For many Caribbean leaders, the long walk down a village road after a violent storm to witness first-hand the devastation to infrastructure and to people’s lives is a stark reality they are forced to face almost every year. Equally challenging is finding resources from tight budgets to keep rebuilding the same bridge, the same road, the same school; or worrying about how to relocate entire communities that may disappear under the steady rise of the seas.
The knock-on effect for governments is ballooning levels of unsustainable debt which make it difficult to deal with the impact of climate change while continuing to meet the cost of healthcare, education and the other basic needs of their populations. It means small states, some of which have a public debt to GDP ratio of over 100 per cent, are simply unable to invest in long-term solutions because of the constraints of debt servicing.
Interest groups in the Caribbean have made it clear that the recent climate change agreement in Paris needs to move swiftly beyond aspiration to decisive and effective action. Despite ambitious pledges, only limited funds are flowing to the countries that need the greatest help. According to Climate Funds Update, just US$36 billion has been pledged, less than US$20 billion has been deposited, and little more than US$4 billion has actually been disbursed to climate action implementers.
The Commonwealth has already launched a Climate Finance Access Hub to help countries secure climate financing but it recognises that this alone is not enough. Its experts have been examining other innovations to address both climate change and crippling public debt faced by many Caribbean countries. The Commonwealth’s new idea is an initiative to swap national debt for climate change action. This Multilateral Debt Swap for Climate Action proposal will involve an agreement between participating climate finance providers and debtor countries to reduce their public debt in exchange for a commitment to use debt repayments to finance local climate change projects.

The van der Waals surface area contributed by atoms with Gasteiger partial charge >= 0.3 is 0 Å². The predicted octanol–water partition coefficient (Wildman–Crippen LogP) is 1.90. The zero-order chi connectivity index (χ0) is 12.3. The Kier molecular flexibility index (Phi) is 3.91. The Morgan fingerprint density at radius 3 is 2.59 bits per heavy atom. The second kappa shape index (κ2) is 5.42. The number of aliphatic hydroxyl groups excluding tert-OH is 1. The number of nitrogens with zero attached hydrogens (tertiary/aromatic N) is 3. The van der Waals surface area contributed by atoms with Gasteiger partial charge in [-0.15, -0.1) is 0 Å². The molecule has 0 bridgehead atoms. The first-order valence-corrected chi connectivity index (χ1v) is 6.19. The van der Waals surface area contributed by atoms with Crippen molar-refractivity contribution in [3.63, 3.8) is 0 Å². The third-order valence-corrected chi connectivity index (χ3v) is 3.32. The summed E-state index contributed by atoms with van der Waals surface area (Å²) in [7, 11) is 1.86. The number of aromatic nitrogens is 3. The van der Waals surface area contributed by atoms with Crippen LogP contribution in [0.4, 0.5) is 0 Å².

To achieve this the Commonwealth suggests that providers gradually reduce the value of small states’ debt by transferring some of their climate finance pledges to the multilateral institutions owed. This effectively writes off the borrowers’ multilateral debt while redirecting the debt repayments to fund climate change projects. Instead of repaying their creditors, governments of small states would be required to pay into a local trust fund that will manage, invest and disburse resources for project implementation.
This approach will not only significantly ramp up the funds available to small states to advance climate change projects, it will also generate jobs and boost the economy. Governments will make foreign exchange savings – given that their debt will be effectively converted into domestic currency. So it’s a win-win for small states and providers who will benefit from an enhanced pace of climate disbursements and a more effective delivery of funds to tackle climate change.
The Commonwealth’s proposal is for climate finance providers to decide the frequency of debt write-offs. The cost to providers will depend on the levels of their pledges and the total outstanding debt to be written off. The Commonwealth estimates that cost to be minimal, if one compares small states’ outstanding debt payments to the total size of the current pledges by Commonwealth providers alone.
The Commonwealth’s Multilateral Debt Swap for Climate Action proposal has already been endorsed by the United Nations Secretary General. The idea is expected to be at the centre of discussions at the upcoming Caribbean Development Roundtable in St Kitts and Nevis in March 2016. The Commonwealth is ready to respond urgently to the twin threats of climate change and unsustainable debt, and is convinced that innovative financing, with special attention given to highly indebted, vulnerable countries, is part of the solution.